Longtime Maple Grove football, basketball and softball coach Curt Fischer has announced that he has stepped down from his coaching positions at the school effective immediately.
Fischer sent an email to the Buffalo News on Friday in making the announcement.
The letter stated:
They say with every ending there is a new beginning and after 25 years it is time for a change. It is with a heavy heart that I announce the end of my coaching career at Maple Grove High School. Over the past 25 years a lot has changed but my love for the students and community that backed me will not. State titles and awards have never been the reason for my love of coaching. The ability to watch students develop from the little brother or sister watching on the sideline to student athlete and achieve success in their lives is an honor that will remain with me for life. Accepting blame and ridicule is part of coaching and something I took in stride for many years but now that my children are part of the process it is time for me to become a father and not a coach. I wish my successors much success in continuing the winning tradition on and off the field. I wish the school administration the best and thank them for the last 25 years. The future success of the football and basketball programs will take support and backing of the administration as well as our student athlete family’s so I hope changes can be made. I want to express my deepest thanks to all that have become a positive part of my life. I will hold onto those memories to drive my coaching enthusiasm into the future.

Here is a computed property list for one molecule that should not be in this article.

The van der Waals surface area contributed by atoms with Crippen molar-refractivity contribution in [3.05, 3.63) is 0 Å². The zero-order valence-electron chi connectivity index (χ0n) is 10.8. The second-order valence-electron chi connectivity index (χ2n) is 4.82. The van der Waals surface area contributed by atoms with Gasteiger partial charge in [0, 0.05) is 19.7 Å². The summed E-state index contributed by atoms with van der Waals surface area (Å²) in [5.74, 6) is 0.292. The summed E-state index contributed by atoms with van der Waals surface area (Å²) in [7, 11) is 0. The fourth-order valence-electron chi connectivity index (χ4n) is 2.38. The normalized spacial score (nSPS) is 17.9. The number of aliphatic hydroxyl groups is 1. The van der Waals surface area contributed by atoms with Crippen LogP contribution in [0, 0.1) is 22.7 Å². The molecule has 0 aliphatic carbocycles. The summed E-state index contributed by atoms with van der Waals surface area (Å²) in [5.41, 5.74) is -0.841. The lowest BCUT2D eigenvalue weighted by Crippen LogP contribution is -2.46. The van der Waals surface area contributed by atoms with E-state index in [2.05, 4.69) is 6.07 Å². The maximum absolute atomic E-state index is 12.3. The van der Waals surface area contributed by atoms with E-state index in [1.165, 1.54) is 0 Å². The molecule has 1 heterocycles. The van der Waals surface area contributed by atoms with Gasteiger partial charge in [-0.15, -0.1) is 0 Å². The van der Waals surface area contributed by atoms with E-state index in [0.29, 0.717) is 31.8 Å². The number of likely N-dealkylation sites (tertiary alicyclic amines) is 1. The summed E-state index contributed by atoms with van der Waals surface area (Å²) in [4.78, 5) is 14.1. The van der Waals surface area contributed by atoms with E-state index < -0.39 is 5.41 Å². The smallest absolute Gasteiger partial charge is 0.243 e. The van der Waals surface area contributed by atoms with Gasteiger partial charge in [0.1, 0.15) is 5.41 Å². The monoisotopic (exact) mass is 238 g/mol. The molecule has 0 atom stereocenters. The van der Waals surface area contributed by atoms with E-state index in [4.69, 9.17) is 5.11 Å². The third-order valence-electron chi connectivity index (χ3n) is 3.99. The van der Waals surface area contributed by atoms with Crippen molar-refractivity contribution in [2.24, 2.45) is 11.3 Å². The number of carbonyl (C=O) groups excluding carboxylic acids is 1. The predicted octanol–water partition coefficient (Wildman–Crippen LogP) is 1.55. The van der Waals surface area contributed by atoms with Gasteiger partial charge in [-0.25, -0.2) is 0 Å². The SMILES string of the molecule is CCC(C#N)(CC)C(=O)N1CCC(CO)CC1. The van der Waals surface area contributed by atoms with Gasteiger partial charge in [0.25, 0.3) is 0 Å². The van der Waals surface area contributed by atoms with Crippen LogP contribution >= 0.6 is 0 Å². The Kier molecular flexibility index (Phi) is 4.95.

When contacted by the News, Fischer shed a little more light as to why he stepped down, noting that personal attacks on his children, Zach and Megan, led to the decision. An emotional Curt Fischer also said he wasn't a favorite of the parents.
"The parents don't care for me here so I don't know what else to say," he said Friday. "I guess I'm intimidating to the players. ... It wasn't a good thing.
"It's been a year-long thing. … It's coming to the head because it's hurting my children."
That's as much as an emotional Fischer revealed about the circumstances that led to his resignation.
Fischer is poised to be inducted into the Chautauqua County Athletic Hall of Fame next month. Fischer has Hall of Fame credentials as a coach of all seasons.
Fischer guided Maple Grove's football program to nine Section VI championships, two state championships (1998 and 2008) in four title-game appearances. He amassed a 221-45 record.
"Curt, he's put in a long time," Section VI Football Chairman Ken Stoldt said. "His success speaks for himself what he's accomplished down at Maple Grove. … He's come up with some signature wins the last 10-15 years. … He's going to go down as one of our most successful (coaches). It's a loss for Section VI."
Fischer did perhaps some of his best work on the sideline the past three seasons in guiding the program to Section VI championships.
Three years ago, the Red Dragons -- in the final year of their brief merger with Chautauqua Lake -- stunned heavily-favored Bennett in the Class C sectional final in overtime before losing a close one on the road in Far West Regionals.